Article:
Join Drew Boyd for an in-depth discussion in this video Addressing organizational challenges, part of Marketing Foundations.
Marketing operates in a world of ambiguity. Every marketing situation faces some uncertainty, and you need to be prepared when unexpected things happen. If you're not prepared, your strategy may derail, and you end up losing competitive ground in the marketplace. Sometimes those unexpected events happen internally. The priorities in any organization are constantly shifting. You many have had everyone's support for your programs, only to find out that something's changed.
And now, some other parts of the business are getting more attention. You may also have to face some disruptive factors, like a company reorganization, or cutbacks in budgets and head count. You may face some challenges with other departments. For example, what are you going to do if your new product is behind schedule, causing you to miss the launch date? What if there are delays in manufacturing or shipping your products, and you can't get enough product on the shelves? That's a huge problem. What if there's a quality problem with a product or service, and your customers start complaining? You must react to that.
Problems can occur externally as well. Things are always changing in the marketplace. New competitors emerge. New regulations or legal actions might affect your ability to market a product. A bad customer experience may be going viral on social media sites. You wake up one morning, and find that your company is on the front page of the business section, and it's not good news. So here are some tips to help you cope with these types of challenges. First, be nimble.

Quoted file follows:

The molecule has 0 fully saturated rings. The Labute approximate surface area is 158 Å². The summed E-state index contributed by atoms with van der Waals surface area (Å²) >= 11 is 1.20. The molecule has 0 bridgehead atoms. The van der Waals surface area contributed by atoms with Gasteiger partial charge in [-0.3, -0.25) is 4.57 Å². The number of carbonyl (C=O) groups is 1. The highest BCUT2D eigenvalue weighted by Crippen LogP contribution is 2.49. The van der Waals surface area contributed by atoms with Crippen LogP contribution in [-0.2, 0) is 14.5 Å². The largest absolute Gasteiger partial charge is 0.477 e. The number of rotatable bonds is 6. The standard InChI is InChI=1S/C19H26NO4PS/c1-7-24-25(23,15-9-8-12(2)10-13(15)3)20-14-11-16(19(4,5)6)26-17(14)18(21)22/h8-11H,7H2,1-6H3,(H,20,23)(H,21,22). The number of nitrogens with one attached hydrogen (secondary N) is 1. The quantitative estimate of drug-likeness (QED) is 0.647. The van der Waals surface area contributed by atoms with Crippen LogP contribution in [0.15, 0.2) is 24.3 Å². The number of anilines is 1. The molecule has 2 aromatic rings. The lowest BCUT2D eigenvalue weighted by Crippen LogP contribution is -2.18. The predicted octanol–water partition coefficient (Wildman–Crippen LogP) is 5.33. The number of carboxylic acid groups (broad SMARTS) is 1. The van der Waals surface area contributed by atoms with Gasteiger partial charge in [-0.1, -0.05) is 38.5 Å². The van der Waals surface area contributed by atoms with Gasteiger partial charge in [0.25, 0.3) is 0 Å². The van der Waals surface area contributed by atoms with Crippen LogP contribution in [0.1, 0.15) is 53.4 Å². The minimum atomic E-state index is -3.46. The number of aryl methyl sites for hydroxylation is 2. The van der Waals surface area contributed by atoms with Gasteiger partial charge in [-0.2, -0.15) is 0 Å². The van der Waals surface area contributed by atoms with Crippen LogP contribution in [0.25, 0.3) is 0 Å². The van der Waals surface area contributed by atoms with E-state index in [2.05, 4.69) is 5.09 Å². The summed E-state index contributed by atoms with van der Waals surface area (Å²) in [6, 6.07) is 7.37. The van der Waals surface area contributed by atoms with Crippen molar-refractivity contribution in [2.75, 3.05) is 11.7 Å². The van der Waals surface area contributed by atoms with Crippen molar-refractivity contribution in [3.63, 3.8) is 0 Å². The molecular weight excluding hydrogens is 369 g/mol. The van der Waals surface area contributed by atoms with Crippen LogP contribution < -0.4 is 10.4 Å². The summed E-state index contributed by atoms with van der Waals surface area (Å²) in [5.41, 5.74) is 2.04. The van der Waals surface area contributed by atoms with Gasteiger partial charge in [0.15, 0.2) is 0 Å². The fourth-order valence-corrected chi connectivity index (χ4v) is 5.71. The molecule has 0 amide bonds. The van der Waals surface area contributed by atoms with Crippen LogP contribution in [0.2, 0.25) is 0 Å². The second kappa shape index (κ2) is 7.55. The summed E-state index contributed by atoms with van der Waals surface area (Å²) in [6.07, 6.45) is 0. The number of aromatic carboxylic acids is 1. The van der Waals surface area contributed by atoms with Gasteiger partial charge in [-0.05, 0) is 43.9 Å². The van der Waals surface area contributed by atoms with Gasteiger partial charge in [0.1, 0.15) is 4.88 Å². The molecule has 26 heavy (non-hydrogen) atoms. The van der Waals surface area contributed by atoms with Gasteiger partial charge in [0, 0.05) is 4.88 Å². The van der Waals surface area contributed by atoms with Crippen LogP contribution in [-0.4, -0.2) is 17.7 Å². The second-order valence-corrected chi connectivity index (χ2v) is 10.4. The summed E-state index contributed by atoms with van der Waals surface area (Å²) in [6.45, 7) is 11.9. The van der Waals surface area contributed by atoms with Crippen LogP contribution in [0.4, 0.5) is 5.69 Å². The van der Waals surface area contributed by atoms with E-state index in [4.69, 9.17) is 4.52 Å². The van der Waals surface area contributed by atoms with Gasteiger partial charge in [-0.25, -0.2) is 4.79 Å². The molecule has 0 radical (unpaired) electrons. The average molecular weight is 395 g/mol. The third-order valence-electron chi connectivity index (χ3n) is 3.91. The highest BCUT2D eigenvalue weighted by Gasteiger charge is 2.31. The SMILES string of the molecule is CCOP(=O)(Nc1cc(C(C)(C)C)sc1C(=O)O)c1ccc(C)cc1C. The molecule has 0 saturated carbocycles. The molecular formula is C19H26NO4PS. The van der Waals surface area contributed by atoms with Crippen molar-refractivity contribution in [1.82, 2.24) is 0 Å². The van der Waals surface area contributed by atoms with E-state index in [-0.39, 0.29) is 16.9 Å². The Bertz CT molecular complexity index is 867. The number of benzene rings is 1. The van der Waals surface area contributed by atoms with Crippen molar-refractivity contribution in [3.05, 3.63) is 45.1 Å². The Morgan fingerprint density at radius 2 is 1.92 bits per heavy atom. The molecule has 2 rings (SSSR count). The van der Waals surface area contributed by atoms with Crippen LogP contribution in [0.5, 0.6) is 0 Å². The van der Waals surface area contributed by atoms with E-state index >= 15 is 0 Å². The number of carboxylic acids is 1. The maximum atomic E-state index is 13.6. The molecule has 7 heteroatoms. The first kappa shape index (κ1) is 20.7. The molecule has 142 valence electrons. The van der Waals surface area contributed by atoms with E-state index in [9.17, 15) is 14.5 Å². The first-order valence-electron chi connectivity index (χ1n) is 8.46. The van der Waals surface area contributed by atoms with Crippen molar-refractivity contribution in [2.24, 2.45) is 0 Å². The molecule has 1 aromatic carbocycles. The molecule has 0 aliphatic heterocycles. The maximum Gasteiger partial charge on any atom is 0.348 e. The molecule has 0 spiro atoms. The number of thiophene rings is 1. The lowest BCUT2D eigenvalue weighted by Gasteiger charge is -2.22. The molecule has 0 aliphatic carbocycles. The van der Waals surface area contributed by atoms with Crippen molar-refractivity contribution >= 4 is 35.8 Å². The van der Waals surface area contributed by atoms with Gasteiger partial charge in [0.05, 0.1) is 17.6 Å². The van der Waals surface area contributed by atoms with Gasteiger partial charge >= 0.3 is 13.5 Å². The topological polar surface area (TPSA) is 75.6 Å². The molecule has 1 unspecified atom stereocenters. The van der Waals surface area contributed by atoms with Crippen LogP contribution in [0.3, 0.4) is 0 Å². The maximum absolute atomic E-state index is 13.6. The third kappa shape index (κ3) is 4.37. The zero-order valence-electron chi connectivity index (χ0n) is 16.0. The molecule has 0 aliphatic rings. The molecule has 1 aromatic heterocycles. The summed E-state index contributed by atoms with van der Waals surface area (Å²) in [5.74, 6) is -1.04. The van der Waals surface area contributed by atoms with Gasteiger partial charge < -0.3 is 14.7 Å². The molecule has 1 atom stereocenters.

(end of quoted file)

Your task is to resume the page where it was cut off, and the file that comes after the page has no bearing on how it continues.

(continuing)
You have to act fast when these things pop up. You don't want to let a small problem, become a big problem. Your managers will appreciate when they say that you're on top of it. So, act fast. Next, gather information. What's changed to cause this problem? Make sure you separate fact from fiction. You don't want to react to bad information, or just assume you know what's going on. What may have been the truth before, may not be anymore. Seek advice, especially from credible experts.
You need to leverage the brainpower of others. That'll help you prevent from getting tunnel vision, around the problem or possible solutions. Next, get into the solution mode. By that I mean, stop wishing the problem will go away. Develop a list of possible alternatives. Then work with your team on selecting and implementing the best one. Work on the things you can change, and avoid the ones you can't. Now be flexible here. You may have to give up on certain aspects of your plan to keep things moving forward.
If you dig in too hard, you can make your situation worse. Finally, look for ways to innovate. My experience suggests that the best way to revitalize a struggling marketing campaign, is to unlock new value. If the organization is stuck, use systematic creativity methods to generate new opportunities for your business. And that's what great marketers do. They help lead the company forward, especially in challenging times.
You'll also learn to address tactical challenges and present the plan to get buy-in throughout an organization, from the C-suite to the sales team, as well as use the marketing plan to guide outside agencies and vendors. Finally, you'll learn how to launch the campaign and measure its performance.
- Marketing in an organization
- Assembling the team
- Creating the marketing plan
- Analyzing your products, customers, and market
- Segmenting customers
- Creating a value proposition
- Developing a strategy
- Setting goals
- Setting prices
- Using social media
- Presenting your plan to leadership
- Budgeting your plan
- Measuring success